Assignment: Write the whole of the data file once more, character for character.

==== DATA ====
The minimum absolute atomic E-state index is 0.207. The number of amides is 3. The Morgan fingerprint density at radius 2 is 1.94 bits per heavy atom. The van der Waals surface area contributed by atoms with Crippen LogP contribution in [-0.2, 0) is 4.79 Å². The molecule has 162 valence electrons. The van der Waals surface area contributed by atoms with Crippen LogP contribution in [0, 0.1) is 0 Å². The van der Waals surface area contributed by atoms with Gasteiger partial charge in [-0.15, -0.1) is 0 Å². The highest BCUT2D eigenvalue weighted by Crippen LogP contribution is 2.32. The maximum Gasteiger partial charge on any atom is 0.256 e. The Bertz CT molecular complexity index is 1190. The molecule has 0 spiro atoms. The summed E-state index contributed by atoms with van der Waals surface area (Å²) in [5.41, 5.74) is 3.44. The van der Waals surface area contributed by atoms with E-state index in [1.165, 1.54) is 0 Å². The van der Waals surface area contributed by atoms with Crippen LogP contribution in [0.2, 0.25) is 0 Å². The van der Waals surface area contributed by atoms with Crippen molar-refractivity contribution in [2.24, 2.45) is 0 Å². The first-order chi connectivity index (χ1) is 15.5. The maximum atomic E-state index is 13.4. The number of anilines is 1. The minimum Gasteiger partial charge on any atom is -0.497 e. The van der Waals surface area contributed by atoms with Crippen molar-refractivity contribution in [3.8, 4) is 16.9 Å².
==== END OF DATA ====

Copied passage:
The minimum absolute atomic E-state index is 0.207. The number of amides is 3. The Morgan fingerprint density at radius 2 is 1.94 bits per heavy atom. The van der Waals surface area contributed by atoms with Crippen LogP contribution in [-0.2, 0) is 4.79 Å². The molecule has 162 valence electrons. The van der Waals surface area contributed by atoms with Crippen LogP contribution in [0, 0.1) is 0 Å². The van der Waals surface area contributed by atoms with Gasteiger partial charge in [-0.15, -0.1) is 0 Å². The highest BCUT2D eigenvalue weighted by Crippen LogP contribution is 2.32. The maximum Gasteiger partial charge on any atom is 0.256 e. The Bertz CT molecular complexity index is 1190. The molecule has 0 spiro atoms. The summed E-state index contributed by atoms with van der Waals surface area (Å²) in [5.41, 5.74) is 3.44. The van der Waals surface area contributed by atoms with E-state index in [1.165, 1.54) is 0 Å². The van der Waals surface area contributed by atoms with Crippen LogP contribution in [0.2, 0.25) is 0 Å². The van der Waals surface area contributed by atoms with Crippen molar-refractivity contribution in [2.24, 2.45) is 0 Å². The first-order chi connectivity index (χ1) is 15.5. The maximum atomic E-state index is 13.4. The number of anilines is 1. The minimum Gasteiger partial charge on any atom is -0.497 e. The van der Waals surface area contributed by atoms with Crippen molar-refractivity contribution in [3.8, 4) is 16.9 Å².